Investors look to European pricing over APAC growth

February 21, 2012 / By  

The year end 2011 Global Capital Flows numbers have thrown up some interesting trends and observations. Europe finished the year as the most active region (US$165 billion) against most people’s expectations, while the Americas saw a 60% uplift on 2010 to US$155 billion. Asia Pacific despite various headwinds in the form of natural disasters and generally tighter monetary policy across the region also delivered a 6% increase on 2010 (US$91 billion). Overall global volumes were 28% higher than 2010 at US$411 billion.

One of the more interesting trends was the slowdown in the amount of inter-regional capital allocated to Asia Pacific, which dropped from US$16 billion in 2010 to US$11 billion in 2011. In contrast the Americas and Europe both saw big increases in their amount of inter-regional allocations.

This is surprising in that the majority of property investors look for markets which are displaying consistently strong economic growth, which will then support tenant demand and capital appreciation. While Asia Pacific has a plethora of cities, regions and countries all forecast to deliver strong economic growth for many years, investors have been lured by the attractive pricing but weaker economic outlook in Europe and the Americas.

Global funds, those that raise their money internationally, have been the most obvious participants in this change in strategy. They reduced their purchasing activity in Asia Pacific by almost 70% in 2011 compared to 2010 while increasing their exposure to the Americas by 152% and Europe by 121%.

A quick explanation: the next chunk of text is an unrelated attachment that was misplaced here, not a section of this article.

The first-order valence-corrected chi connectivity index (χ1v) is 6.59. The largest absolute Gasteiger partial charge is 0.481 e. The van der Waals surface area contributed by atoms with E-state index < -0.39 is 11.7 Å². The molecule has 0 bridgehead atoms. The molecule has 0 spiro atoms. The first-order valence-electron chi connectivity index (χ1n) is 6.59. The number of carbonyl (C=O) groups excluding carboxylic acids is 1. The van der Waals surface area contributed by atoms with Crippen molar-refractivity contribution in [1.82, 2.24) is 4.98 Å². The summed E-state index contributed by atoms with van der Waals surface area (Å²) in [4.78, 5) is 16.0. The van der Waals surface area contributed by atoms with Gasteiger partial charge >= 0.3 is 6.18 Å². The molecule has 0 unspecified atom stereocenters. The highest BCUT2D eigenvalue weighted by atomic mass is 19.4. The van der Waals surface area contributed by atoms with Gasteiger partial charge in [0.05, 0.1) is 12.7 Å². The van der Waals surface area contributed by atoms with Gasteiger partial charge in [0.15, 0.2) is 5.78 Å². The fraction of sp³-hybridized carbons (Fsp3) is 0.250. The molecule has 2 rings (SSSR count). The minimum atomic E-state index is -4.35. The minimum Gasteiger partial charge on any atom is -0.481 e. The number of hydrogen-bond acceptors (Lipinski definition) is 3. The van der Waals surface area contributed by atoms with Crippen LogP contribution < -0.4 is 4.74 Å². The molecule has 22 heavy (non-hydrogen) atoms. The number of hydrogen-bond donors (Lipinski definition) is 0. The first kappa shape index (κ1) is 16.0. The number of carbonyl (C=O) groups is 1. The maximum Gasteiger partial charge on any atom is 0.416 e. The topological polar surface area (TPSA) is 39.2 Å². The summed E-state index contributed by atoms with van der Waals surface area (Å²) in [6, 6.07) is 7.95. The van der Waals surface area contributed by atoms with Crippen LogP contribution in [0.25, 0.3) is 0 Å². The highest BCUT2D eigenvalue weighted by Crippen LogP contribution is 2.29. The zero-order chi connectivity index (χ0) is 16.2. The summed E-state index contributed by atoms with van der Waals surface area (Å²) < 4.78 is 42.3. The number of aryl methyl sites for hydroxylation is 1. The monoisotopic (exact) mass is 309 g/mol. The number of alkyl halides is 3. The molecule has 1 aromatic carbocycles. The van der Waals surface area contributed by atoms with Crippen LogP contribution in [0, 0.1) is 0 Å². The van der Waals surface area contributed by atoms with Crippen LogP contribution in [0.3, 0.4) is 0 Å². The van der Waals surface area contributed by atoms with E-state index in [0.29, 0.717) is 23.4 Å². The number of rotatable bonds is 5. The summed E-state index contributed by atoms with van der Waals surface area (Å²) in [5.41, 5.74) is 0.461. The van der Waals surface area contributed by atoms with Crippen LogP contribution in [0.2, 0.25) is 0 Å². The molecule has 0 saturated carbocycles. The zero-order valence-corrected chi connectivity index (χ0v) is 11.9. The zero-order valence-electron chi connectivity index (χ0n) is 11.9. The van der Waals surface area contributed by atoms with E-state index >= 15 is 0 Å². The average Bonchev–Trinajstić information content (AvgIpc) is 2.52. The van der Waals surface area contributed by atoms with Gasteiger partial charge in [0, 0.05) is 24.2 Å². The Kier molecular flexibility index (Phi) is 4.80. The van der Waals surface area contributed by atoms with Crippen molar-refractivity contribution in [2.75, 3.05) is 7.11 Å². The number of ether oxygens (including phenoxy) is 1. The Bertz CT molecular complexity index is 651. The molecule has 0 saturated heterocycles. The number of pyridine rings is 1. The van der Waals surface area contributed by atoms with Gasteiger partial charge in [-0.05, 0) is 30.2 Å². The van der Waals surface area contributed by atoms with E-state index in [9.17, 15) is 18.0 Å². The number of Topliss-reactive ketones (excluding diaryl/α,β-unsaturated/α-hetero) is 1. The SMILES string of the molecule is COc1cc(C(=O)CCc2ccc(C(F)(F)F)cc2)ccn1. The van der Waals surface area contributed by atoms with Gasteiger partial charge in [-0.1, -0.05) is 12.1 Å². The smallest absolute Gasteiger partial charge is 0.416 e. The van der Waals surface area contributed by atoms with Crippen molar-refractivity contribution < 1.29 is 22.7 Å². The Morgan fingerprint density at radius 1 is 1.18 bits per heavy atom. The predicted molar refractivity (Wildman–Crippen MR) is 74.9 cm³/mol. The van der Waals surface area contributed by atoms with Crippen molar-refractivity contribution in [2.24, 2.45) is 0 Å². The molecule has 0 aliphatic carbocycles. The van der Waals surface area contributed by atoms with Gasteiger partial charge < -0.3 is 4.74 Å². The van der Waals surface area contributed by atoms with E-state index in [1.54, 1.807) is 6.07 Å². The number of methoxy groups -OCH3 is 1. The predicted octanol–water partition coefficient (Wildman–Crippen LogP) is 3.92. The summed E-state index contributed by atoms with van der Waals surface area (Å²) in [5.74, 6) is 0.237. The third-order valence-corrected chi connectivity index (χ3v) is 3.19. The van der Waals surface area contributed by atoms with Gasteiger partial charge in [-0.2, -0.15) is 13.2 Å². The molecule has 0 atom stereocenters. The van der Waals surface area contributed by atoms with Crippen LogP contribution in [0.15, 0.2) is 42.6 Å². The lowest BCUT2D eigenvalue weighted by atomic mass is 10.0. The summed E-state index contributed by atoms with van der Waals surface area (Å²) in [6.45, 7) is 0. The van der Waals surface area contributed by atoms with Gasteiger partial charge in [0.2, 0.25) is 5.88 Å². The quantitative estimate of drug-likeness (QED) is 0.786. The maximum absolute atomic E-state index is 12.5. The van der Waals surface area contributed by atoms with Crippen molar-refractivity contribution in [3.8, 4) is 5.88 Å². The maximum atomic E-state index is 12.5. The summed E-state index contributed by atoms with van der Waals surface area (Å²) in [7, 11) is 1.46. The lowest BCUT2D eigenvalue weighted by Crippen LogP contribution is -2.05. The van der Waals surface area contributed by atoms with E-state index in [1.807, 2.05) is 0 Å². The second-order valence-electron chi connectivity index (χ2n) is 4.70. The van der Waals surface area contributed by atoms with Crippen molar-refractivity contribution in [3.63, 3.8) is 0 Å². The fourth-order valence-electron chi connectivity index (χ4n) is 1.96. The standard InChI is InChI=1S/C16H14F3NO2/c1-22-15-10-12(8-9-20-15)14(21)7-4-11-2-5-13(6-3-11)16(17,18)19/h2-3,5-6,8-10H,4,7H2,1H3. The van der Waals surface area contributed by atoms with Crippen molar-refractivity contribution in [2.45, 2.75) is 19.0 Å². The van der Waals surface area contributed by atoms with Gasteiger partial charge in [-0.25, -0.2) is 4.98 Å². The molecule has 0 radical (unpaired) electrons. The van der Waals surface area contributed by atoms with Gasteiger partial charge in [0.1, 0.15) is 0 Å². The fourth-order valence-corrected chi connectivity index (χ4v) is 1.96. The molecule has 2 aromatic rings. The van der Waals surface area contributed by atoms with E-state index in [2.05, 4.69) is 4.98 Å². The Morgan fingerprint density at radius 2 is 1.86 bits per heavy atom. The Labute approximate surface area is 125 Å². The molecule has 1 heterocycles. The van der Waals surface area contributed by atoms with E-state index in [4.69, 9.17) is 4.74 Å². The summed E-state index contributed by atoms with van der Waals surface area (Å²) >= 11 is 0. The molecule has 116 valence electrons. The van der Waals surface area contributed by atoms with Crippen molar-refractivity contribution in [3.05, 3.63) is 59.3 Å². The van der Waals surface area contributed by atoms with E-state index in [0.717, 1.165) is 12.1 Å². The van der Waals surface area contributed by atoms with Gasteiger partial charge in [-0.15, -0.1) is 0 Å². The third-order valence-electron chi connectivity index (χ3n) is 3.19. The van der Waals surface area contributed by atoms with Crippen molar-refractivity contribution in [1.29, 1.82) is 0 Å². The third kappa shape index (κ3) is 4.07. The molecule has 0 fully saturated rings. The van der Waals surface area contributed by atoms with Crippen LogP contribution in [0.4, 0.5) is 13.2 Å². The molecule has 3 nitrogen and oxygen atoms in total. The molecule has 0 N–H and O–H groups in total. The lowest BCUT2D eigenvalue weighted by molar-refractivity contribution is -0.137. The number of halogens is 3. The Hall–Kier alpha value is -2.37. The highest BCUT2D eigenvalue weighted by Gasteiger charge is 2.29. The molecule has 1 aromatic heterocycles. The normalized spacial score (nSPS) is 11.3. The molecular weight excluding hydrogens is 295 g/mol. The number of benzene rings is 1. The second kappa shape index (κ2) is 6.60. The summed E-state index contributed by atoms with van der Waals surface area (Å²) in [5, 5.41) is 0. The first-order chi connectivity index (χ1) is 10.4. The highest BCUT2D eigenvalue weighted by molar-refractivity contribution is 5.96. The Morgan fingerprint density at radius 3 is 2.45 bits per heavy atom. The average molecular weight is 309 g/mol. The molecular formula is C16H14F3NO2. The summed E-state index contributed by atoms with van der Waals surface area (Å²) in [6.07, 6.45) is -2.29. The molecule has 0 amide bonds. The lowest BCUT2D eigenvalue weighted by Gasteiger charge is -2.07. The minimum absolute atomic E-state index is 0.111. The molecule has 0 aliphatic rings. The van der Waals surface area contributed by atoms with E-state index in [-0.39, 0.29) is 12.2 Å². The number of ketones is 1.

Indeed Asia Pacific investors have not been immune from this phenomenon. Between 2010 and 2011 investors from Asia Pacific doubled their purchases in the Americas and increased them by 42% in Europe. The most popular destinations were the large, liquid markets of London, Paris, New York, San Francisco and Rio de Janeiro.

Will this continue into 2012 or will investors reassess their criteria and look towards growth markets once more? Our forecasts are for transactional volumes in 2012 to be consistent with those recoded in 2011, around US$400 billion globally. How that will be split between domestic activity and inter-regional investment is difficult to predict, but certainly all of the factors needed for increasing transactional volumes are present in Asia Pacific, economic growth, increasing income levels, growing populations and an investment market that continues to develop and become more transparent. The one imponderable is sentiment, which can move and shift very quickly but will always look for opportunities wherever they may be.

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